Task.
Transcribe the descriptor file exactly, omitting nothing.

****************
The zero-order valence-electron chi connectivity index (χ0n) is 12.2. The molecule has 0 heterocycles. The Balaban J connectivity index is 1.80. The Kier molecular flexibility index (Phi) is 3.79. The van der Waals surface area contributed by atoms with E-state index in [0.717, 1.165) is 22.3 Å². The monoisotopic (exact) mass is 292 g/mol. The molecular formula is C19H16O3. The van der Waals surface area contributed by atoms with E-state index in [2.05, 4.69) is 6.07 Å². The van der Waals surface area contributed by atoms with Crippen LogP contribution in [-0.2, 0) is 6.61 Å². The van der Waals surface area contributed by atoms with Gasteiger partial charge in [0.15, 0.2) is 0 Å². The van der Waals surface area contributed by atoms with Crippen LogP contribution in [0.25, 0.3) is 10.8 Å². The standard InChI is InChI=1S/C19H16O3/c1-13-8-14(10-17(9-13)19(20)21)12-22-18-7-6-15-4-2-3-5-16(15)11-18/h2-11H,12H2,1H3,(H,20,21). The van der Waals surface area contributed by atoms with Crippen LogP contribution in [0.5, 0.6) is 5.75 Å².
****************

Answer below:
The zero-order valence-electron chi connectivity index (χ0n) is 12.2. The molecule has 0 heterocycles. The Balaban J connectivity index is 1.80. The Kier molecular flexibility index (Phi) is 3.79. The van der Waals surface area contributed by atoms with E-state index in [0.717, 1.165) is 22.3 Å². The monoisotopic (exact) mass is 292 g/mol. The molecular formula is C19H16O3. The van der Waals surface area contributed by atoms with E-state index in [2.05, 4.69) is 6.07 Å². The van der Waals surface area contributed by atoms with Crippen LogP contribution in [-0.2, 0) is 6.61 Å². The van der Waals surface area contributed by atoms with Gasteiger partial charge in [0.15, 0.2) is 0 Å². The van der Waals surface area contributed by atoms with Crippen LogP contribution in [0.25, 0.3) is 10.8 Å². The standard InChI is InChI=1S/C19H16O3/c1-13-8-14(10-17(9-13)19(20)21)12-22-18-7-6-15-4-2-3-5-16(15)11-18/h2-11H,12H2,1H3,(H,20,21). The van der Waals surface area contributed by atoms with Crippen LogP contribution in [0.5, 0.6) is 5.75 Å².